In this exercise, students will learn about the Tuskegee Airmen—African American fighter pilots who opened the doors for African American aviation and influenced the U.S. military's decision to integrate.
Who Were They?
• The Tuskegee Airmen, who flew combat missions in World War II, were also known by the nickname “Red Tails” for the distinctive red paint on the tails of their P-51s.
• First all-black aerial units in the Army Air Forces, active during World War
II. In total, about 1,000 pilots were trained at Tuskegee Army Air Field.
Approximately 335 pilots deployed to the war in Europe.
• Trained at Tuskegee Institute/Moton Field in Alabama from 1941-1946.
• They served in the 332nd Fighter Group as the 99th, the 100th, the 301st
and the 302nd Fighter Squadrons under the 12th and 15th Air Forces in
the European Theater of Operations. The 447th Bombardment Group was comprised of the 616th, 617th, 618th and 619th Bombardment Squadrons. They were also assisted by important maintenance and support units.
• The Tuskegee Airmen fighter units thrived in the skies. Their squadrons
flew more than 15,000 sorties on 1,500 missions and shot down 112 German aircrafts.
• Together, they earned one Legion of Merit, one Silver Star, several
Distinguished Unit Citations, 96 Distinguished Flying Crosses, many Purple Heart medals, 14 Bronze Stars and 744 Air Medals.
• In 2007, as a group they received a Congressional Gold Medal for their service during World War II. Like many all-black units, their excellence was not officially recognized until years later.
Start at the Legends of Tuskegee Web site.
- Click on the image to enter the exhibit.
- Select the "Tuskegee Airmen" topic by clicking on the title.
- Browse through the site, taking notes as you go.
After you have read through the information, answer the following questions.
1. What was the Tuskegee Experiment, and why was it initiated?
2. Describe the rigorous training that students completed in order to become airmen.
3. How did the Tuskegee Experiment make the point for racial integration of the U.S. military?
4. Profile one of the Tuskegee pilots featured in the site.
5. On a separate sheet of paper, write an editorial that a journalist from 1945 might have written arguing for integration of the United States military. Be sure to use facts from the Web site to support your opinions.
The Tuskegee Legacy: Tune in! Many Tuskegee pilots and crew members have been honored for their service in recent years. But many Americans are still unaware of their important achievements and their role in sparking the Civil Rights Movement. Write a letter to the editor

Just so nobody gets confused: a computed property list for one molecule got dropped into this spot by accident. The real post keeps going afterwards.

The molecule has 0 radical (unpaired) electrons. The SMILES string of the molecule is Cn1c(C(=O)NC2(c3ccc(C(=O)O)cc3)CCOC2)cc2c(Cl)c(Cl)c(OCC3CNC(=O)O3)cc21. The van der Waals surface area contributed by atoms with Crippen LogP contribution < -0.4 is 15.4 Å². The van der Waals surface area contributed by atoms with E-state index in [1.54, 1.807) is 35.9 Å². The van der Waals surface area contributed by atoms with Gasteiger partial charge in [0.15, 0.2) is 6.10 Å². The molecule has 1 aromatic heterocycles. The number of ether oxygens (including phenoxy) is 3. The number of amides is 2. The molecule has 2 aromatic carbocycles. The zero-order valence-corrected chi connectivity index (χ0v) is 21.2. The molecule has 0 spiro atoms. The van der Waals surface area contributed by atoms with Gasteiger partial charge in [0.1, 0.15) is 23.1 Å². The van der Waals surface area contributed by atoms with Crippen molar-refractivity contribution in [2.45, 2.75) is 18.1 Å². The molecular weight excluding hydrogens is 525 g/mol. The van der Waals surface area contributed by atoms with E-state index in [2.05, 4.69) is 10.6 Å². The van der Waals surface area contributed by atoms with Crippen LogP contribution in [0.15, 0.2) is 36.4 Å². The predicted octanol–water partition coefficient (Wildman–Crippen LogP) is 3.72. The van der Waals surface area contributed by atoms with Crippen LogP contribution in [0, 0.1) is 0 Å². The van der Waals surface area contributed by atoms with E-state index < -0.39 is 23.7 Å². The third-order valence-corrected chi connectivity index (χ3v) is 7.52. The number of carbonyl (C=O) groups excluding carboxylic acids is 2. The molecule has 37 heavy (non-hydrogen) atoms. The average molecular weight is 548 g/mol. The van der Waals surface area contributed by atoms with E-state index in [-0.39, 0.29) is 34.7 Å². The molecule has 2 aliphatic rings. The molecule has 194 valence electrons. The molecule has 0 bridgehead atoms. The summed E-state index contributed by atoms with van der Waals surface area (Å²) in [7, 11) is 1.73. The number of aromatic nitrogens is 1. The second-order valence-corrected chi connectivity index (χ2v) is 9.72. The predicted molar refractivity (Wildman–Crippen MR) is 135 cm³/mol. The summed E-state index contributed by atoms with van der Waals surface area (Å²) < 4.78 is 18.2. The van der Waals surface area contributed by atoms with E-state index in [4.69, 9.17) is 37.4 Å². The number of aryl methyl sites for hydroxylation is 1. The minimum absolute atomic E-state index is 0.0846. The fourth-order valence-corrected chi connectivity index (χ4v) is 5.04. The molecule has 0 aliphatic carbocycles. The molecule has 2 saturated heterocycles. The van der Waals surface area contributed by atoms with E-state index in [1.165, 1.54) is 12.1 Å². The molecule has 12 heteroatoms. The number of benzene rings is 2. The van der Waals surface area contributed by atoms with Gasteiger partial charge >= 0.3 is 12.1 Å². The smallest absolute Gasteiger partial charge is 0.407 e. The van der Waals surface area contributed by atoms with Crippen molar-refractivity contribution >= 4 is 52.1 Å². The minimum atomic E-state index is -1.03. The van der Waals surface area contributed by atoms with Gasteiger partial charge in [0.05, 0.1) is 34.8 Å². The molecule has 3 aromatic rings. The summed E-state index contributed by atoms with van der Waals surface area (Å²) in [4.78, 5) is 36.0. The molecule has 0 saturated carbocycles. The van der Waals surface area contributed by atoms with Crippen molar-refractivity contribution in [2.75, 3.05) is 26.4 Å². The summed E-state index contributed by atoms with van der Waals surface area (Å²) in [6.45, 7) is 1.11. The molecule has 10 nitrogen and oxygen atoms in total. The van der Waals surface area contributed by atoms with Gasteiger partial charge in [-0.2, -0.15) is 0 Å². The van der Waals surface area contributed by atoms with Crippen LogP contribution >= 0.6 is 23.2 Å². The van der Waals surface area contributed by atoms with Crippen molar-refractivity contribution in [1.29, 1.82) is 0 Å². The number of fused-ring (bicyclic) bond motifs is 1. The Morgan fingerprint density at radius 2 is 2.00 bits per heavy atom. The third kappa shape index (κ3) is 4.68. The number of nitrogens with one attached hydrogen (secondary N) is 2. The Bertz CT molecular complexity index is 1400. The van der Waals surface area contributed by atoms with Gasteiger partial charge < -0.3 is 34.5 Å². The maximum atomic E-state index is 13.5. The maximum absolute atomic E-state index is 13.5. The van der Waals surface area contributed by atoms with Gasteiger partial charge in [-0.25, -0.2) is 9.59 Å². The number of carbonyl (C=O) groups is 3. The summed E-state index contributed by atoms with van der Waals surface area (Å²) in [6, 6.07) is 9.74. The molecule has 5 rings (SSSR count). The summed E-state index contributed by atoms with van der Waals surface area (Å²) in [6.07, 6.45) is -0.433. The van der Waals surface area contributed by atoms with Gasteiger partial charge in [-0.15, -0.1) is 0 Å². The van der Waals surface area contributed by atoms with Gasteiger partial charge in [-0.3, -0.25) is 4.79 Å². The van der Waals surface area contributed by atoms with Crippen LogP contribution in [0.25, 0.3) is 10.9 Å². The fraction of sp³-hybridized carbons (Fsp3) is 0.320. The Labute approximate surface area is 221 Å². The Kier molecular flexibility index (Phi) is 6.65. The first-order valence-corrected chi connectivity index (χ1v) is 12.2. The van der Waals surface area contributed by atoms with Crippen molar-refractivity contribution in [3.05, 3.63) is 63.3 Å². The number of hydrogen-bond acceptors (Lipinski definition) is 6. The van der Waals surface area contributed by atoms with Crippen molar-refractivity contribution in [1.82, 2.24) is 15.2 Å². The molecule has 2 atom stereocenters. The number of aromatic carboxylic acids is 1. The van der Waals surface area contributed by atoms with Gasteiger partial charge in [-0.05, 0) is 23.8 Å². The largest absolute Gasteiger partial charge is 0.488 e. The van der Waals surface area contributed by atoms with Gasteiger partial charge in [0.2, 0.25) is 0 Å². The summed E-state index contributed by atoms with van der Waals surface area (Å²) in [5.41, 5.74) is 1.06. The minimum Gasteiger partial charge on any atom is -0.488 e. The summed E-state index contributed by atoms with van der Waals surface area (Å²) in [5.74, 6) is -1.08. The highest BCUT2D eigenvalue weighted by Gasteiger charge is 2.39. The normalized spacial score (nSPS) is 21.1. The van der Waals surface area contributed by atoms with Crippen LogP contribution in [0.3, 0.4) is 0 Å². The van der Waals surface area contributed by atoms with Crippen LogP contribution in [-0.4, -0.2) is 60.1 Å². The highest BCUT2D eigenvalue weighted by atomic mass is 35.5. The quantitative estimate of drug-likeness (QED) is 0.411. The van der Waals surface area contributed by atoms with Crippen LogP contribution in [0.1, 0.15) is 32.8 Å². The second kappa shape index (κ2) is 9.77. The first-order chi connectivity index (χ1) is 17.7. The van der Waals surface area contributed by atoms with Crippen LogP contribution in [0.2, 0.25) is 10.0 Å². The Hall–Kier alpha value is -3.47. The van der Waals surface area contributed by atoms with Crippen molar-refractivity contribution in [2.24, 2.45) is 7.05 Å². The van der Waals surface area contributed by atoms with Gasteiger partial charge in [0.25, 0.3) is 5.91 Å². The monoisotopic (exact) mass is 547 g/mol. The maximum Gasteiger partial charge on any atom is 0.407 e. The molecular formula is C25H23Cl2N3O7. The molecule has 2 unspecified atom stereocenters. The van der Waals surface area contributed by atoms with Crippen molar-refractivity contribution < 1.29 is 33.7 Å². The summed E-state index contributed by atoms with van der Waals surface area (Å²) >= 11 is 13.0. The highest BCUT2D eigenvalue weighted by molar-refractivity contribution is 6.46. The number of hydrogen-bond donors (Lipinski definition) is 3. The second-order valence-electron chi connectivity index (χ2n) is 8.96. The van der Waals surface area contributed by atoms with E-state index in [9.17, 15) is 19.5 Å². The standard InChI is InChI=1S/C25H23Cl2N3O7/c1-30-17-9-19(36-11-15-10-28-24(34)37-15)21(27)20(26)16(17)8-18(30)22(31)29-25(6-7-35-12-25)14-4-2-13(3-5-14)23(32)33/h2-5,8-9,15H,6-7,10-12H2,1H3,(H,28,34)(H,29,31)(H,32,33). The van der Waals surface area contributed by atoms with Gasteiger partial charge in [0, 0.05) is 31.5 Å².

of your local newspaper or an op-ed piece about the historical significance of the Tuskegee Experiment. Encourage communities to watch Double Victory and the Red Tails movie!
2. In Their Own Words. The first-person testimonies of the Tuskegee pilots in this program help bring home the intensity of their experiences and the bravery of their service in the face of discrimination. The National Park Service organized a Tuskegee Airmen Oral History Project to
record many of their stories. Read more of their stories online at the websites listed at the end of this guide, create a mini-biography, or write an article about one of the Airmen.
3. Laying the Groundwork for Change. The Tuskegee Airmen’s struggle for racial equality within the military, later inspired movements for change throughout American society. One immediate effect of their efforts was the desegregation of the Armed Forces. Research this change online. When were the Armed Forces officially desegregated? Write a short essay about this transformation and the role of the Tuskegee Airmen in bringing about this change.
4. Double V: Calling All Recruits. The NAACP and other organizations joined the campaign for “Double Victory” at home and abroad, creating posters to help encourage African Americans to get involved in the effort to win victory in WWII and equality on the homefront. Search online to find some of these posters, and then design your own historic Double V poster or public service announcement.